The easiest way to close an essay on this work is to examine the metaphors for Humbert's obsession with Lolita, of which there are many: the battle between European and American actions and sensibilities; the universal desire for youth and immortality, even in perverse ways; and how their travels throughout America reflect both a literal escape and a way for the two to find themselves (the underlying plot of almost any road trip, literary or cinematic). However, I like to think of Lolita as a pursuit of happiness, which can oftentimes take deluded, ill-fated forms. Humbert Humbert is a child molester, and there's no way to soften that or avoid it: both he and Lolita say this explicitly more than once. But Nabokov's work takes untouchable themes and makes them unavoidable. It's a hilarious, unsettling journey, and while no character reaches a happy ending, Lolita remains a timely exploration of a variety of ideas. This essay adds nothing new to its decades-old discussion, but Nabokov creates a world of talking points that will never be tidily summarized or finished. No matter how offended the reader is by Humbert's actions, there's no question that the complexities presented by his obsession with Lolita create philosophical and moral debates beyond a matter of right and wrong. The reader has a lot of big pictures to assess, and the journey is a marvel of storytelling and high comedy. There were many writers tackling controversial subjects and characters at the time, but few would have been able to manage this type of psychological investigation with the same kind of daring, absurdity, and variety.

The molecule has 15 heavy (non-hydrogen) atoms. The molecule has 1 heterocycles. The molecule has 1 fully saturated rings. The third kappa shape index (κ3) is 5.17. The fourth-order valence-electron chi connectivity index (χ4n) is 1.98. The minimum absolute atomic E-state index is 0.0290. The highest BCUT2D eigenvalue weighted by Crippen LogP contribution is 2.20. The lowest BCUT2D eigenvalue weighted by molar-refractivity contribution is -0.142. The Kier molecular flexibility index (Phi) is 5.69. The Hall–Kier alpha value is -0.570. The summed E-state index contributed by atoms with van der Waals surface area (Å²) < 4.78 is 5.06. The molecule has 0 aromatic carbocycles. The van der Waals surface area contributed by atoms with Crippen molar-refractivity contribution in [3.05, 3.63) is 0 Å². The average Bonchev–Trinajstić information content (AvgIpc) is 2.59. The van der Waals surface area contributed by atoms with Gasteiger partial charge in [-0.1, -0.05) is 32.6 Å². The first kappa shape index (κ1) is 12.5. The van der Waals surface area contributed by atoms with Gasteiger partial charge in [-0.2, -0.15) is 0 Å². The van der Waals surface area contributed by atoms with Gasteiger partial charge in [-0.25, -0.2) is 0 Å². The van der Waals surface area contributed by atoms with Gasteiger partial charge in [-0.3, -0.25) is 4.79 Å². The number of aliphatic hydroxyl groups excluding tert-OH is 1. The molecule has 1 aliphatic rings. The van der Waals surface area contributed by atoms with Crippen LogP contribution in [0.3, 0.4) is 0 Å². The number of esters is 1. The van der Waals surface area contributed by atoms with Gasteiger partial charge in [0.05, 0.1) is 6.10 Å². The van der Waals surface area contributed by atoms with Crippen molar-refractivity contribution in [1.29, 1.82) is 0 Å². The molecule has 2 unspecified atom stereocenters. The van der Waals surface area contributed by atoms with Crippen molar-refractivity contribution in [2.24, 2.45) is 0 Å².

Work Cited:
Nabokov, Vladimir. Lolita. Copyright 1955 by Vladimir Nabokov.


Friday, September 14, 2012

Fit To be Tied (In): A Critique



Not long ago, I viewed trailer for the film adaptation of David Mitchell's Cloud Atlas, which is one of my all-time favorite novels. While the film version will very likely pale in comparison (not to mention the fact that the trailer did not, or rather could not, come close to visualizing the novel's intricacies and layers), it has led to increased attention and demand for the book itself. In one of the rare instances of joy in corporate bookselling, I've been able to discuss Mitchell's work with a variety of people, most of them new to the work, buying it because of the upcoming film. Virtually all of these people seem excited to tackle the book itself, especially when they receive a glowing endorsement and hints that the reading experience will be much more than they anticipated. Since sales of the work have jumped, I've taken to replenishing stock of the book, as well as tracking how many copies are selling everyday. However, I did this the other day, and I was taken aback by a new entry on the computer screen. I clicked, and while I knew full well what it was, I sighed anyway when I saw: Cloud Atlas--Movie Tie In Edition.